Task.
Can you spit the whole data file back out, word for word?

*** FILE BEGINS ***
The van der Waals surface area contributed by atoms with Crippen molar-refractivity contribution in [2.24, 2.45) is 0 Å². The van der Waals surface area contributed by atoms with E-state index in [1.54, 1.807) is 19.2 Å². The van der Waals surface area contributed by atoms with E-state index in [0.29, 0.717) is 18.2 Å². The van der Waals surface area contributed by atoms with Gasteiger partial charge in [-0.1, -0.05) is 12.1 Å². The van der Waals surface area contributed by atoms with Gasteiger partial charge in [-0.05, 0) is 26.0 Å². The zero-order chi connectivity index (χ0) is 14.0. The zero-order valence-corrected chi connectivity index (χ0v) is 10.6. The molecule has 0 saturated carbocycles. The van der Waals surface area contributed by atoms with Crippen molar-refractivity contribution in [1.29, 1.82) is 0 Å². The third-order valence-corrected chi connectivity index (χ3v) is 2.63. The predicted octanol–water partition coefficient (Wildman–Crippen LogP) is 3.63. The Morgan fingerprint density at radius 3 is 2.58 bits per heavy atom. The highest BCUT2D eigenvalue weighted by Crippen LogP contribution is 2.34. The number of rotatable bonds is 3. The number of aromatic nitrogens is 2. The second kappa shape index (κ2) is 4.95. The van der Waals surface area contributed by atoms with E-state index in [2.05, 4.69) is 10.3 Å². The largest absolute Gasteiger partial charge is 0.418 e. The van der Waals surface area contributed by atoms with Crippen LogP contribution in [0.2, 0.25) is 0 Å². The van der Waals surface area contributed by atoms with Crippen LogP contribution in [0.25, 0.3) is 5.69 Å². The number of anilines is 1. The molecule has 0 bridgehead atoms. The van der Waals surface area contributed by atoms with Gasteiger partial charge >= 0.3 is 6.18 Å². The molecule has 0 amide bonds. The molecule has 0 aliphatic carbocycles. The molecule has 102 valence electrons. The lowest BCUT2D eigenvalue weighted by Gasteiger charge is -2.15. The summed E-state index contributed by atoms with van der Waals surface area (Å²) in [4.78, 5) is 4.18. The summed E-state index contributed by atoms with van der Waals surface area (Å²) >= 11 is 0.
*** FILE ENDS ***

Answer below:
The van der Waals surface area contributed by atoms with Crippen molar-refractivity contribution in [2.24, 2.45) is 0 Å². The van der Waals surface area contributed by atoms with E-state index in [1.54, 1.807) is 19.2 Å². The van der Waals surface area contributed by atoms with E-state index in [0.29, 0.717) is 18.2 Å². The van der Waals surface area contributed by atoms with Gasteiger partial charge in [-0.1, -0.05) is 12.1 Å². The van der Waals surface area contributed by atoms with Gasteiger partial charge in [-0.05, 0) is 26.0 Å². The zero-order chi connectivity index (χ0) is 14.0. The zero-order valence-corrected chi connectivity index (χ0v) is 10.6. The molecule has 0 saturated carbocycles. The van der Waals surface area contributed by atoms with Crippen molar-refractivity contribution in [1.29, 1.82) is 0 Å². The third-order valence-corrected chi connectivity index (χ3v) is 2.63. The predicted octanol–water partition coefficient (Wildman–Crippen LogP) is 3.63. The Morgan fingerprint density at radius 3 is 2.58 bits per heavy atom. The highest BCUT2D eigenvalue weighted by Crippen LogP contribution is 2.34. The number of rotatable bonds is 3. The number of aromatic nitrogens is 2. The second kappa shape index (κ2) is 4.95. The van der Waals surface area contributed by atoms with E-state index in [2.05, 4.69) is 10.3 Å². The largest absolute Gasteiger partial charge is 0.418 e. The van der Waals surface area contributed by atoms with Crippen LogP contribution in [0.2, 0.25) is 0 Å². The van der Waals surface area contributed by atoms with Crippen LogP contribution in [0.25, 0.3) is 5.69 Å². The number of anilines is 1. The molecule has 0 bridgehead atoms. The van der Waals surface area contributed by atoms with Gasteiger partial charge >= 0.3 is 6.18 Å². The molecule has 0 amide bonds. The molecule has 0 aliphatic carbocycles. The molecule has 102 valence electrons. The lowest BCUT2D eigenvalue weighted by Gasteiger charge is -2.15. The summed E-state index contributed by atoms with van der Waals surface area (Å²) in [4.78, 5) is 4.18. The summed E-state index contributed by atoms with van der Waals surface area (Å²) >= 11 is 0.